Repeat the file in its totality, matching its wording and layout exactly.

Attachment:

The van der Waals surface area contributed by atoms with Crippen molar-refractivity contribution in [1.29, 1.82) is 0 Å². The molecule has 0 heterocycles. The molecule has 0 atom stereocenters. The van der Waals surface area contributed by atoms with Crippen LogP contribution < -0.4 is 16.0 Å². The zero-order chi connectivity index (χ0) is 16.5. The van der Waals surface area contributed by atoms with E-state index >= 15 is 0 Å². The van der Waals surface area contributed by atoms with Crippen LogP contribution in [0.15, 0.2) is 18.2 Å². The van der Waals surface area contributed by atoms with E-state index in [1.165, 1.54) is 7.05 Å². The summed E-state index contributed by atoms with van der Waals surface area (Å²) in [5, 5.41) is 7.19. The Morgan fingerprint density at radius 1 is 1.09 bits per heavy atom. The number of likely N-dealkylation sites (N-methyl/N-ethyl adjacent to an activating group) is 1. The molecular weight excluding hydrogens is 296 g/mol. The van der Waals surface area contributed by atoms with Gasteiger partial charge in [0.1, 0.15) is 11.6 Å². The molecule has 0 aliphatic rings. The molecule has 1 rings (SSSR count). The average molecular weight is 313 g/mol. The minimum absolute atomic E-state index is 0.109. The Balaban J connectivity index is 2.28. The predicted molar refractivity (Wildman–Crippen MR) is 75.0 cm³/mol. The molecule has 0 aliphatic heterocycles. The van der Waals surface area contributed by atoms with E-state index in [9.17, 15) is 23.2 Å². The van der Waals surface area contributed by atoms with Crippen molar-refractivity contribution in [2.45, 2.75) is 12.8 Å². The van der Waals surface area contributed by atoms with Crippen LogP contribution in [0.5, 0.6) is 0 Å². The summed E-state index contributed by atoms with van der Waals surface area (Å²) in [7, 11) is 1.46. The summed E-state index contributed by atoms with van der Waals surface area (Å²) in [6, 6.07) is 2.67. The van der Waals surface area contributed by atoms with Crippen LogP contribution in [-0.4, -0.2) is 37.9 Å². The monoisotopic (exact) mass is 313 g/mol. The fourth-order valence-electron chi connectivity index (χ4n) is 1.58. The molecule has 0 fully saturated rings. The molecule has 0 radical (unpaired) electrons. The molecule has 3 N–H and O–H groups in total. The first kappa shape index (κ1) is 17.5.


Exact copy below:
The van der Waals surface area contributed by atoms with Crippen molar-refractivity contribution in [1.29, 1.82) is 0 Å². The molecule has 0 heterocycles. The molecule has 0 atom stereocenters. The van der Waals surface area contributed by atoms with Crippen LogP contribution < -0.4 is 16.0 Å². The zero-order chi connectivity index (χ0) is 16.5. The van der Waals surface area contributed by atoms with E-state index >= 15 is 0 Å². The van der Waals surface area contributed by atoms with Crippen LogP contribution in [0.15, 0.2) is 18.2 Å². The van der Waals surface area contributed by atoms with E-state index in [1.165, 1.54) is 7.05 Å². The summed E-state index contributed by atoms with van der Waals surface area (Å²) in [5, 5.41) is 7.19. The Morgan fingerprint density at radius 1 is 1.09 bits per heavy atom. The number of likely N-dealkylation sites (N-methyl/N-ethyl adjacent to an activating group) is 1. The molecular weight excluding hydrogens is 296 g/mol. The van der Waals surface area contributed by atoms with Gasteiger partial charge in [0.1, 0.15) is 11.6 Å². The molecule has 0 aliphatic rings. The molecule has 1 rings (SSSR count). The average molecular weight is 313 g/mol. The minimum absolute atomic E-state index is 0.109. The Balaban J connectivity index is 2.28. The predicted molar refractivity (Wildman–Crippen MR) is 75.0 cm³/mol. The molecule has 0 aliphatic heterocycles. The van der Waals surface area contributed by atoms with E-state index in [9.17, 15) is 23.2 Å². The van der Waals surface area contributed by atoms with Crippen molar-refractivity contribution in [2.45, 2.75) is 12.8 Å². The van der Waals surface area contributed by atoms with Crippen LogP contribution in [0.5, 0.6) is 0 Å². The summed E-state index contributed by atoms with van der Waals surface area (Å²) in [7, 11) is 1.46. The summed E-state index contributed by atoms with van der Waals surface area (Å²) in [6, 6.07) is 2.67. The van der Waals surface area contributed by atoms with Crippen LogP contribution in [-0.4, -0.2) is 37.9 Å². The monoisotopic (exact) mass is 313 g/mol. The fourth-order valence-electron chi connectivity index (χ4n) is 1.58. The molecule has 0 fully saturated rings. The molecule has 0 radical (unpaired) electrons. The molecule has 3 N–H and O–H groups in total. The first kappa shape index (κ1) is 17.5.